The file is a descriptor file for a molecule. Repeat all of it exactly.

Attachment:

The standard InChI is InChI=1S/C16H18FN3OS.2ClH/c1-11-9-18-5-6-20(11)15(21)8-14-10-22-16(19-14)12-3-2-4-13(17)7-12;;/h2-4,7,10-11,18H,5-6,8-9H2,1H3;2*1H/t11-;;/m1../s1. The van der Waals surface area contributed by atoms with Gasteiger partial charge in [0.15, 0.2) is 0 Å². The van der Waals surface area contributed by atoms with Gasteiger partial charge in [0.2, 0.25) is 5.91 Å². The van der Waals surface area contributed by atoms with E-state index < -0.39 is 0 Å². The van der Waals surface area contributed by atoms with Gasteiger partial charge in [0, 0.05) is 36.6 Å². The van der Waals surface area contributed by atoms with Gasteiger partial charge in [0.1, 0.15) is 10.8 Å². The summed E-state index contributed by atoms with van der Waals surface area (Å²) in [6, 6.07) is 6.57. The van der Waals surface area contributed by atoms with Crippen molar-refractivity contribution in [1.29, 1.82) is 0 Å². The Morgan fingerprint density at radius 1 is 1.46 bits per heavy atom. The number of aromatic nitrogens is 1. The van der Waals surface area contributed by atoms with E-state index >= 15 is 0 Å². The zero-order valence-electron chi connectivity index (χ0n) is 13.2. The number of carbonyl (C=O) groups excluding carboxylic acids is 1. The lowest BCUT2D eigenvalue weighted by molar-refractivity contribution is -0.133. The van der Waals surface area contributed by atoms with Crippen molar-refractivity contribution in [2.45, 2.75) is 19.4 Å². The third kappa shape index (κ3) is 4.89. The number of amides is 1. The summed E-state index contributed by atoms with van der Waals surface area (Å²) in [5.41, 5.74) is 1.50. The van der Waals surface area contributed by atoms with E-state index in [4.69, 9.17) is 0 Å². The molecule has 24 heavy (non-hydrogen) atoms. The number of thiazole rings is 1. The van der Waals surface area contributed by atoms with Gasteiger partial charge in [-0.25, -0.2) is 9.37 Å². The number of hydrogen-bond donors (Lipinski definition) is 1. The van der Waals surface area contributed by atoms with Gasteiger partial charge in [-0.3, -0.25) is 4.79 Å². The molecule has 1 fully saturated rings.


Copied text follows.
The standard InChI is InChI=1S/C16H18FN3OS.2ClH/c1-11-9-18-5-6-20(11)15(21)8-14-10-22-16(19-14)12-3-2-4-13(17)7-12;;/h2-4,7,10-11,18H,5-6,8-9H2,1H3;2*1H/t11-;;/m1../s1. The van der Waals surface area contributed by atoms with Gasteiger partial charge in [0.15, 0.2) is 0 Å². The van der Waals surface area contributed by atoms with Gasteiger partial charge in [0.2, 0.25) is 5.91 Å². The van der Waals surface area contributed by atoms with E-state index < -0.39 is 0 Å². The van der Waals surface area contributed by atoms with Gasteiger partial charge in [0, 0.05) is 36.6 Å². The van der Waals surface area contributed by atoms with Gasteiger partial charge in [0.1, 0.15) is 10.8 Å². The summed E-state index contributed by atoms with van der Waals surface area (Å²) in [6, 6.07) is 6.57. The van der Waals surface area contributed by atoms with Crippen molar-refractivity contribution in [1.29, 1.82) is 0 Å². The Morgan fingerprint density at radius 1 is 1.46 bits per heavy atom. The number of aromatic nitrogens is 1. The van der Waals surface area contributed by atoms with E-state index >= 15 is 0 Å². The zero-order valence-electron chi connectivity index (χ0n) is 13.2. The number of carbonyl (C=O) groups excluding carboxylic acids is 1. The lowest BCUT2D eigenvalue weighted by molar-refractivity contribution is -0.133. The van der Waals surface area contributed by atoms with Crippen molar-refractivity contribution in [2.45, 2.75) is 19.4 Å². The third kappa shape index (κ3) is 4.89. The number of amides is 1. The summed E-state index contributed by atoms with van der Waals surface area (Å²) in [5.41, 5.74) is 1.50. The van der Waals surface area contributed by atoms with E-state index in [4.69, 9.17) is 0 Å². The molecule has 24 heavy (non-hydrogen) atoms. The number of thiazole rings is 1. The van der Waals surface area contributed by atoms with Gasteiger partial charge in [-0.25, -0.2) is 9.37 Å². The number of hydrogen-bond donors (Lipinski definition) is 1. The van der Waals surface area contributed by atoms with Gasteiger partial charge in [-0.3, -0.25) is 4.79 Å². The molecule has 1 fully saturated rings.